Sumit Singhal loves modern architecture. He comes from a family of builders who have built more than 20 projects in the last ten years near Delhi in India. He has recently started writing about the architectural projects that catch his imagination.
Research Building & Ingemedia Institute in Toulon, France by ANMA
March 21st, 2018 by Sumit Singhal
Article source: ANMA
As part of the urban project created by ANMA for the Porte d’Italie district, the Maison de la Recherche (Research Centre) and Ingémédia project combines its educational vocation with an emblematic role in this new area of Toulon. The urban campus, a showcase for greater Toulon located at the entrance to the city, houses research and teaching teams and sits next door to the faculty of law.
While setting aside space for future developments, the project successfully manages to carve out a worthy place for the site within the urban fabric. It stands on a corner site that leads the eye to the Porte d’Italie and its ramparts in the distance, the image symbolizing the entrance to the city.
The new teaching hub houses two separate establishments within a total surface area of 11,000 m2: Maison de la Recherche Euro-Méditerranéenne and Institut Ingémédia, which specializes in information and communication sciences and is part of Toulon University.
Despite this density, the development had to avoid any negative impacts on local life, with the added complication of having to build on top of a three-level underground carpark inherited from a stalled project from the 1990s. The programme was divided between a two-floor base housing the largest elements (a 300-seat lecture hall, two raked halls with seating for 150, and Ingémédia’s post-production and filming areas) topped by three five-floor blocks above a landscaped terrace. The central block houses teaching rooms shared by both institutions, with Ingémédia occupying the eastern block and Maison de la Recherche at the western end. Splitting up the complex in this way avoids an overly strong visual impact and ensures that this ambitious and dense facility retains a human scale.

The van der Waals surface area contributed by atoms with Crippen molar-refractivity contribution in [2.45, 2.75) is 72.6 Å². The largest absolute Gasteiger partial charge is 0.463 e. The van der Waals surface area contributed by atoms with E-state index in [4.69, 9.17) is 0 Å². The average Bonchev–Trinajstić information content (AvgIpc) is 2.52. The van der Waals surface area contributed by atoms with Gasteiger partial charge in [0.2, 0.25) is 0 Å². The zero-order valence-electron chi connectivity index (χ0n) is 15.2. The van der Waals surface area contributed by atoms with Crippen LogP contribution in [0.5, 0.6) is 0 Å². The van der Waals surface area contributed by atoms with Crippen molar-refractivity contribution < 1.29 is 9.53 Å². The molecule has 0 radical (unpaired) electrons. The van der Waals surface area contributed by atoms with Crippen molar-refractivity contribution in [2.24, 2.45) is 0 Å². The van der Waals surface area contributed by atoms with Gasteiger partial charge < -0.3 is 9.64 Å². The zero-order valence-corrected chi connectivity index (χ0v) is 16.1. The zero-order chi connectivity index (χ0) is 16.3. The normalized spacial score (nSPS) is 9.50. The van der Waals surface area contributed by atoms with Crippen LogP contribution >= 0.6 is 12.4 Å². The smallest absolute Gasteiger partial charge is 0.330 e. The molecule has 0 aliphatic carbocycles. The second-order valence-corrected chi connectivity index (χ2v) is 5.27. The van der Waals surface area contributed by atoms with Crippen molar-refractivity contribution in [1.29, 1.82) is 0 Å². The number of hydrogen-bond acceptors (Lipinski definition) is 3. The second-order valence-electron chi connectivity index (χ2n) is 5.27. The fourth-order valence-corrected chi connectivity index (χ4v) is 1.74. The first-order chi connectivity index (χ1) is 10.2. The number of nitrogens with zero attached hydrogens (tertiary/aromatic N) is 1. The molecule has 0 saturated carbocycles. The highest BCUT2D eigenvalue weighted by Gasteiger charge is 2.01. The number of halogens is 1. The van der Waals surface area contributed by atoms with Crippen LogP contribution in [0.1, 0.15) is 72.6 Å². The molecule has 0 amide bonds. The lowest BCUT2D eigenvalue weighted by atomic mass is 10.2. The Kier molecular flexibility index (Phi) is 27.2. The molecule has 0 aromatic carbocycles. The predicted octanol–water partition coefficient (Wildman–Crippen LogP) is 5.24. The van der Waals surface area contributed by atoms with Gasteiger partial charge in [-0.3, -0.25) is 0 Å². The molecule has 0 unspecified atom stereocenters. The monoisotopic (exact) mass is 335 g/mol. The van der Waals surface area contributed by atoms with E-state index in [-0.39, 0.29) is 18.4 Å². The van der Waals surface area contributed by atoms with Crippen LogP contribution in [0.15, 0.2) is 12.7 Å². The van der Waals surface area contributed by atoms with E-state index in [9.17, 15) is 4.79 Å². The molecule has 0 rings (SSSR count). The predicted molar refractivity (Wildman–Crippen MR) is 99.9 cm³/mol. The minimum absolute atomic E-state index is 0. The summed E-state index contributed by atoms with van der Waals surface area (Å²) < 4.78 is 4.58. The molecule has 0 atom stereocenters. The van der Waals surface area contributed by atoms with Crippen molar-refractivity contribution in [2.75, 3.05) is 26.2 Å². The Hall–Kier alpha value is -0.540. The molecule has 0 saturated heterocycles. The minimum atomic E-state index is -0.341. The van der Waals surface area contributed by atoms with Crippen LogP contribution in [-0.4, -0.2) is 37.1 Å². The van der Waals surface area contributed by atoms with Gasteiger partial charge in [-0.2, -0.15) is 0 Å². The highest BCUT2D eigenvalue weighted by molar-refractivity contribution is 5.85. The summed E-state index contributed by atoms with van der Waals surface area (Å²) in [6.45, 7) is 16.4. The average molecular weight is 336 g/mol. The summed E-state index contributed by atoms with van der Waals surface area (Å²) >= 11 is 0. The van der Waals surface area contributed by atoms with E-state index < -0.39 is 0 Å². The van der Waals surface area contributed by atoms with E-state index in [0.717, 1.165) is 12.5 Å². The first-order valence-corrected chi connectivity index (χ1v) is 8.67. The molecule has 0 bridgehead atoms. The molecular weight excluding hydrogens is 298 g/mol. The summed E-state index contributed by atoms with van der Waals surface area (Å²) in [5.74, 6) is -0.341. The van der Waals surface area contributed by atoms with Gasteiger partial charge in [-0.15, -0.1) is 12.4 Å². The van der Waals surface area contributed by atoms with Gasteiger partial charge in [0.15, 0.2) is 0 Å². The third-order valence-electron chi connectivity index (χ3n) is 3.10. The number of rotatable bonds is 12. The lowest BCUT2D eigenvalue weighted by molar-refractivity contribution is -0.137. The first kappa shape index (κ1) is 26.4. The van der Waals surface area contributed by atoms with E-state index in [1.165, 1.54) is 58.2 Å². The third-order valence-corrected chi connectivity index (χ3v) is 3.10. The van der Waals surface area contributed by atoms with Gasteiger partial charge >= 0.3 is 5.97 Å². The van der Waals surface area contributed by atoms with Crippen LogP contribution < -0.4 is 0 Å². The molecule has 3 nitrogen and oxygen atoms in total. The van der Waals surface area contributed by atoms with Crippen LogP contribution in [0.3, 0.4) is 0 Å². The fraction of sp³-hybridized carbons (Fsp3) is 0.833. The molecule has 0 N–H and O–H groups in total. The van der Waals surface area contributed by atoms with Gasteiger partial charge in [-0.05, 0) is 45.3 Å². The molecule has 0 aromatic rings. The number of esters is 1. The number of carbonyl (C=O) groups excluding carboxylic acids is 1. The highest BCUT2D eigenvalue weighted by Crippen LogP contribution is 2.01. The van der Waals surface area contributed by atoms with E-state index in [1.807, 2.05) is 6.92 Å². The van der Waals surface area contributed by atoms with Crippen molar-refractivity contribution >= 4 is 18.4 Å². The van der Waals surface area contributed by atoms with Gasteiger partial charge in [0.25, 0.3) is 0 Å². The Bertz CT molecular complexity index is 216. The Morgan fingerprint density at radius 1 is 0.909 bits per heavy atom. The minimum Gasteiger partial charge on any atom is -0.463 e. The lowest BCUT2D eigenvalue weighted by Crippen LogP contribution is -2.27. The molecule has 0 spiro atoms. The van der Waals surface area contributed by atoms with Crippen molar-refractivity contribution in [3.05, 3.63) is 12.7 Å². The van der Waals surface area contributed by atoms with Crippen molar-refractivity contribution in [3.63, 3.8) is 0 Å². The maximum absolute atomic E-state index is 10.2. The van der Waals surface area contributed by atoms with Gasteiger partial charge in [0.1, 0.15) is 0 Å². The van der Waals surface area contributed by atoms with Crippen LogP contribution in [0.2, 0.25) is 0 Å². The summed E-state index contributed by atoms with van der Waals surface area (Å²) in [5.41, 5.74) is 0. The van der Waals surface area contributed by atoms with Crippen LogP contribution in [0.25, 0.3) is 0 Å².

Split volumes and hanging gardens
The architectural project incorporates the university development into a framework that mirrors the scale of the city walls. On the base, the garden is planted with pine trees that provide a visual echo of the trees gracing the ramparts. Above the base, and offset from it, stand the three blocks: three identical white volumes, featuring large openings and topped with faceted roofs. The garden is a shared space that serves to unify the various buildings and foster informal encounters.
The lobby is fully accessible from street level and serves as access to all three blocks. It connects directly with the central block via a full-height stairwell up to garden level. The blocks are interlinked by walkways on the southern façades on each floor, which also act as sunscreens and areas for social interaction.
The base and block cores are made from concrete curtain walls, whose thermal inertia helps to ensure comfortable temperatures in the buildings. Load-bearing metal-framed façades mean that floors are unencumbered by beams or posts, offering highly flexible layouts. Façades are clad in white aluminium panels. Teaching rooms all feature enhanced acoustic insulation as the site lies in an area of high traffic density. The development’s visual identity is emphasised by floor-to-ceiling windows on the blocks’ north-facing façades.
Environmental responsibility was designed in from the outset, focusing on architectural quality, sustainability and low running costs. All three blocks benefit from natural ventilation using the draught from three large solar chimneys partially integrated into the roofs. The planted terraces also help to cool the air.